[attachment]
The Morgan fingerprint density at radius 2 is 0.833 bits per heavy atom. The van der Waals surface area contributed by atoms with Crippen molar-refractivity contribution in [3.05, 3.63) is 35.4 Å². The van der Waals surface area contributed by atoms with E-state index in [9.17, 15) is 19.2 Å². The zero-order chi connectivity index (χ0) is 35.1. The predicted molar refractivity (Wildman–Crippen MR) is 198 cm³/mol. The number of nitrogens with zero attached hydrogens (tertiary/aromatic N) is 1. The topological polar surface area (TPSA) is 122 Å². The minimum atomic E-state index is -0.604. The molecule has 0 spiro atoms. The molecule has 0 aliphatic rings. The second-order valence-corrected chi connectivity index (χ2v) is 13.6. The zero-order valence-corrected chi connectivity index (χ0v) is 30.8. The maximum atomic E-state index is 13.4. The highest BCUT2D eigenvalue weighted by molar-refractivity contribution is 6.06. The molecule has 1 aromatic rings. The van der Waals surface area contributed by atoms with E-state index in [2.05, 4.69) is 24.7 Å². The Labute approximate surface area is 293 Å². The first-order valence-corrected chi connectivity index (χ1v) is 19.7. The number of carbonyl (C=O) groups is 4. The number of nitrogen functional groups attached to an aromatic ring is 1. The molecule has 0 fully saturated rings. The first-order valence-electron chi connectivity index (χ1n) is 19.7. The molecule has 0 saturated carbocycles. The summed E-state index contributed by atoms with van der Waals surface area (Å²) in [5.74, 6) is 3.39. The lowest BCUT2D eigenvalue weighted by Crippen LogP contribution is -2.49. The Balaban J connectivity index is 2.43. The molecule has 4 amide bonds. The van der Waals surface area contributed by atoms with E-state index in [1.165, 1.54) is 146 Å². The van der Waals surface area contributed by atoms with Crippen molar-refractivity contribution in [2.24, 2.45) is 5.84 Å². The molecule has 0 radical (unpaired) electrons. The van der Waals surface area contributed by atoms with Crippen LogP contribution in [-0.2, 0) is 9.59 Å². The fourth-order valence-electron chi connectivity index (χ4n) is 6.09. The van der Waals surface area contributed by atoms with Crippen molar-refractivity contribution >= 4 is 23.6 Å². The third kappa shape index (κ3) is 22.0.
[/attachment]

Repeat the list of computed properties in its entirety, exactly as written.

The Morgan fingerprint density at radius 2 is 0.833 bits per heavy atom. The van der Waals surface area contributed by atoms with Crippen molar-refractivity contribution in [3.05, 3.63) is 35.4 Å². The van der Waals surface area contributed by atoms with E-state index in [9.17, 15) is 19.2 Å². The zero-order chi connectivity index (χ0) is 35.1. The predicted molar refractivity (Wildman–Crippen MR) is 198 cm³/mol. The number of nitrogens with zero attached hydrogens (tertiary/aromatic N) is 1. The topological polar surface area (TPSA) is 122 Å². The minimum atomic E-state index is -0.604. The molecule has 0 spiro atoms. The molecule has 0 aliphatic rings. The second-order valence-corrected chi connectivity index (χ2v) is 13.6. The zero-order valence-corrected chi connectivity index (χ0v) is 30.8. The maximum atomic E-state index is 13.4. The highest BCUT2D eigenvalue weighted by molar-refractivity contribution is 6.06. The molecule has 1 aromatic rings. The van der Waals surface area contributed by atoms with E-state index in [2.05, 4.69) is 24.7 Å². The Labute approximate surface area is 293 Å². The first-order valence-corrected chi connectivity index (χ1v) is 19.7. The number of carbonyl (C=O) groups is 4. The number of nitrogen functional groups attached to an aromatic ring is 1. The molecule has 0 fully saturated rings. The first-order valence-electron chi connectivity index (χ1n) is 19.7. The molecule has 0 saturated carbocycles. The summed E-state index contributed by atoms with van der Waals surface area (Å²) in [5.74, 6) is 3.39. The lowest BCUT2D eigenvalue weighted by Crippen LogP contribution is -2.49. The Balaban J connectivity index is 2.43. The molecule has 4 amide bonds. The van der Waals surface area contributed by atoms with E-state index in [1.165, 1.54) is 146 Å². The van der Waals surface area contributed by atoms with Crippen molar-refractivity contribution in [2.24, 2.45) is 5.84 Å². The molecule has 0 radical (unpaired) electrons. The van der Waals surface area contributed by atoms with Crippen LogP contribution in [-0.2, 0) is 9.59 Å². The fourth-order valence-electron chi connectivity index (χ4n) is 6.09. The van der Waals surface area contributed by atoms with Crippen molar-refractivity contribution >= 4 is 23.6 Å². The third kappa shape index (κ3) is 22.0.